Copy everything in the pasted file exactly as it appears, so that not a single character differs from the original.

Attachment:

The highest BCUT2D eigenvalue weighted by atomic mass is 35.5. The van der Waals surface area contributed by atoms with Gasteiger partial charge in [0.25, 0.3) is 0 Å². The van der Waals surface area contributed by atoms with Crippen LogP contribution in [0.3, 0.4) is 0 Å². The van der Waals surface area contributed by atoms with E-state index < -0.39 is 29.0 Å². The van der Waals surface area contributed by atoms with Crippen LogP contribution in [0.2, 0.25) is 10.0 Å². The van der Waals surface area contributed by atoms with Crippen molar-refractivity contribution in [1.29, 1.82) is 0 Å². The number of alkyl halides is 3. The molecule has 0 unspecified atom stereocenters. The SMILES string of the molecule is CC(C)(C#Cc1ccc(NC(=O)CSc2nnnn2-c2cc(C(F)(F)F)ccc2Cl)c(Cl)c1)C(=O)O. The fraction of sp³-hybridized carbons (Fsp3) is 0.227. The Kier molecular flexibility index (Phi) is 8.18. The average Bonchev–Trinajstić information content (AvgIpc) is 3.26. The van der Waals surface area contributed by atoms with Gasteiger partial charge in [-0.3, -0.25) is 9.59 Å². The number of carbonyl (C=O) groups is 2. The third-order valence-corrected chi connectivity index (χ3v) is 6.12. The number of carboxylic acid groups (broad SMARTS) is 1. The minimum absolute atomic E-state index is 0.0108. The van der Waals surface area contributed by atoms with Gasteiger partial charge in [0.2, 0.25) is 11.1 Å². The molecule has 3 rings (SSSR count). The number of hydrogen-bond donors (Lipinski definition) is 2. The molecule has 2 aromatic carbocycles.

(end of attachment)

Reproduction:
The highest BCUT2D eigenvalue weighted by atomic mass is 35.5. The van der Waals surface area contributed by atoms with Gasteiger partial charge in [0.25, 0.3) is 0 Å². The van der Waals surface area contributed by atoms with Crippen LogP contribution in [0.3, 0.4) is 0 Å². The van der Waals surface area contributed by atoms with E-state index < -0.39 is 29.0 Å². The van der Waals surface area contributed by atoms with Crippen LogP contribution in [0.2, 0.25) is 10.0 Å². The van der Waals surface area contributed by atoms with Crippen molar-refractivity contribution in [1.29, 1.82) is 0 Å². The number of alkyl halides is 3. The molecule has 0 unspecified atom stereocenters. The SMILES string of the molecule is CC(C)(C#Cc1ccc(NC(=O)CSc2nnnn2-c2cc(C(F)(F)F)ccc2Cl)c(Cl)c1)C(=O)O. The fraction of sp³-hybridized carbons (Fsp3) is 0.227. The Kier molecular flexibility index (Phi) is 8.18. The average Bonchev–Trinajstić information content (AvgIpc) is 3.26. The van der Waals surface area contributed by atoms with Gasteiger partial charge in [-0.3, -0.25) is 9.59 Å². The number of carbonyl (C=O) groups is 2. The third-order valence-corrected chi connectivity index (χ3v) is 6.12. The number of carboxylic acid groups (broad SMARTS) is 1. The minimum absolute atomic E-state index is 0.0108. The van der Waals surface area contributed by atoms with Gasteiger partial charge in [0.2, 0.25) is 11.1 Å². The molecule has 3 rings (SSSR count). The number of hydrogen-bond donors (Lipinski definition) is 2. The molecule has 2 aromatic carbocycles.